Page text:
8 Years With Houdini, the Boxer Dog not the man

8 Years With Houdini, the Boxer Dog not the man

Have you ever just looked at a Boxer puppy and thought, ‘Oh my God that’s the cutest thing in the world. They look so sweet. I have to have one!!”? I’ll agree with you that they are just about the cutest things in the world but I’ll also say that you need to be sure that you are able to give them what they need before you bring one home. When my sweet faced, Clydesdale size paws puppy came to my home, I was not prepared for what the next 8 years would entail. Being that I lost my monster a month ago, as a tribute to him and the life we shared I thought I would share some of what he taught me about what Boxers need.

I’ll say that this was hard to write… it has taken me a month before I could without breaking down. I still cried through out this, but it’s ok. He was pretty special.

Someone else named my puppy…wait for it… Budweiser.




He’s on the left with his buddy Copper, who he used to literally jump over. My little jumping bean.

Anyway… I called this bundle of bouncing energy Bud… throughout the years he would be called Bud, Buddy, Boudreaux, Monster, Monkey and finally Houdini. He answered to all of them. He was an awesome dog.

First thing to know about Boxers. THEY NEED LOTS OF EXERCISE!!!!! This is what they should look like when things are done properly…

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Boxers are crazy. At least mine was. Because he needed so much exercise he would take it upon himself to escape from the backyard and run freely through the neighborhood. I don’t blame him, I should have been atleast walking him 30 minutes a day… at the VERY least. Being that I had no clue about that at this point because every other dog I had ever had did not require that much exercise I looked into different options of training. I took him to puppy training classes, but by this time he was a GIANT and he had no discipline. I got him snipped, hoping this would take away some of his desire to run through the streets. I will shamefully admit that he was hit by a truck he was trying to chase and required 4 staples in his paw. The guilt is still there… I don’t need you to add anymore.

I’ll be honest and say that I didn’t want to discipline him. It was so much work. I didn’t have the energy. This is the kind of thing you need to know about yourself before you get a dog that you will be dedicated to for years to come.

How much do you want to put into this dog?

It’s a question you need to honestly answer. If you’re a runner and you want a dog to run with, pick a dog who needs a lot of exercise. If you’re a lazy bum who wants to cuddle on the couch, pick a dog who doesn’t require a lot of exercise.

Boxers are cuddly dogs, though. They want affection and they love to nuzzle.


I had always known that they were prone to slobbering and drooling too. Which is why it’s smart to always have a dishtowel close by. Mine loved to drink a TON of water too and he always seemed to want some lovin right after so he would bring his giant boxhead over and place his wet, slobbery jowls on my leg… which is why I would sometimes to just keep the dish towel around his neck.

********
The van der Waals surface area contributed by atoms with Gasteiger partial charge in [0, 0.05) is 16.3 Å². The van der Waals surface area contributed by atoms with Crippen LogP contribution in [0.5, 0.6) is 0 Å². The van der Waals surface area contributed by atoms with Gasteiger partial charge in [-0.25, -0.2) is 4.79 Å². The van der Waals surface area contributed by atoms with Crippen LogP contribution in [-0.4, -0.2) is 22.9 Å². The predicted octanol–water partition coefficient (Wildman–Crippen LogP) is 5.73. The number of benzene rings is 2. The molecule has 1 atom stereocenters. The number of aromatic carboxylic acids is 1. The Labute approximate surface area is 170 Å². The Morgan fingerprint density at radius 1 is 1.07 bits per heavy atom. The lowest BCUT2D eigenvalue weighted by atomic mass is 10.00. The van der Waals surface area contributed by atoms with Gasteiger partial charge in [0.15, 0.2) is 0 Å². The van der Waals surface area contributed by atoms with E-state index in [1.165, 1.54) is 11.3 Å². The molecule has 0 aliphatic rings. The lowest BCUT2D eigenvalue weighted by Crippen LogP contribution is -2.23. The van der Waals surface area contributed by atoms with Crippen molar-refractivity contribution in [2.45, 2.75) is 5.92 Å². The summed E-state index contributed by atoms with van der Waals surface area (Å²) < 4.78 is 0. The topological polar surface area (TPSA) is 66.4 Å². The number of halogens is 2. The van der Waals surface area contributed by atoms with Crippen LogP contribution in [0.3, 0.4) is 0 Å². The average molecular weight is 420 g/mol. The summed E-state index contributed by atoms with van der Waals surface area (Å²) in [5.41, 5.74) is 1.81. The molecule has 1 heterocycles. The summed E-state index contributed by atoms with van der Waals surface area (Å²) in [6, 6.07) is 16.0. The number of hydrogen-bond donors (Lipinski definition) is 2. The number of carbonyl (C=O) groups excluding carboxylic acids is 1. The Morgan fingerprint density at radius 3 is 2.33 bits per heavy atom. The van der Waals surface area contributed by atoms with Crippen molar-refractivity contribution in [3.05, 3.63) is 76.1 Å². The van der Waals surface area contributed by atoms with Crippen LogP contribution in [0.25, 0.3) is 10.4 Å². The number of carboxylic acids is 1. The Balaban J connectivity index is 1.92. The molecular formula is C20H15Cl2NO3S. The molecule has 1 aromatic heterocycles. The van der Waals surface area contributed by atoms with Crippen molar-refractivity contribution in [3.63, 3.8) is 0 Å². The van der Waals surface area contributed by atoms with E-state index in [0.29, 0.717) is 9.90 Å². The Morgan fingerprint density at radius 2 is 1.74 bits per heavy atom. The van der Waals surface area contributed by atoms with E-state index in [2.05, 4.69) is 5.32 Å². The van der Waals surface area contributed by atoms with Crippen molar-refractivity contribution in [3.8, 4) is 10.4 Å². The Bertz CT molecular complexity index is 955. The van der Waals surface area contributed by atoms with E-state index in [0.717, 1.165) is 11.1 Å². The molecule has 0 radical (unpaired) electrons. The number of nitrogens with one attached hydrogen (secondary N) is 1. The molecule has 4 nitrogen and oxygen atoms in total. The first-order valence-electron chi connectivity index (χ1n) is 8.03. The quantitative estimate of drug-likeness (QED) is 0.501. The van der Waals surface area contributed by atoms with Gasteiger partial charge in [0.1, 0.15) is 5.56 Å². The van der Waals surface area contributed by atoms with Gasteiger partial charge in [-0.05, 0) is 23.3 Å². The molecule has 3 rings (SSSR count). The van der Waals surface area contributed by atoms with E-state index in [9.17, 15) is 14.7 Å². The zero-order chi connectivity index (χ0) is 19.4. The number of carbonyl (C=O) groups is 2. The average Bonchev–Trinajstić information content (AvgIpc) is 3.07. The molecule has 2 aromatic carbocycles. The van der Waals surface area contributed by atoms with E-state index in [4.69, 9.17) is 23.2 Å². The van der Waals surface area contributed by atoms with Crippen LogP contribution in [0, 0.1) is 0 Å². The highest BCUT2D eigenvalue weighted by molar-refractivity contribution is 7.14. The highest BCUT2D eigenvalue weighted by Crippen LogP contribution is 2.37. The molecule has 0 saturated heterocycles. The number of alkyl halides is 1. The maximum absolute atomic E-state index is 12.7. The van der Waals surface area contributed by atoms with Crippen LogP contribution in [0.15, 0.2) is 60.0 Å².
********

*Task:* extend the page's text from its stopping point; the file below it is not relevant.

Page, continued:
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He was always a good communicator. If he was hungry, thirsty, wanted to go outside, wanted a walk or wanted some snuggling he would tell me. After he and I spend enough time together I could figure out what he needed by his looks, whines and dances. Oh yeah, he danced…. or I guess you could call it Boxed. He would prance around and wiggly. One of my friends came over one day and started to cheer, “Give me a C for cute!” because he would bend so that his bottom was close to his face making him into the shape of a C, then he would wiggle and reverse the direction. He was the cutest dog ever.


At first, I wasn’t sure how he was going to act being inside all day (after we both left my ex he became an inside dog). I had never kenneled him but I was assured that it would be the best thing for him, especially since as stated before, he had no discipline. I fought this for some reason. I felt like he had the whole yard for so long and putting him in a kennel would break his spirit or something. We’ve already established I don’t always make the right choices… So he had the run of the duplex for a while, until I got a call one day while at work. This is how it went…

” Hi, uhh, my name is Roger and I think I have your dog. A boxer… he was running down the street but he’s in my back yard now.”

This couldn’t be Bud, I thought. It has to be Copper, I guess he got out of my Ex’s yard and my number is still on his collar.

“I’m sorry where did you say you lived? I don’t think that’s my dog, he’s inside my apartment, I don’t keep him outside.” I replied.

“Oh… well, your number was on his collar. It says Buddy. I live on SuchandSuch Street.” said the man on the phone.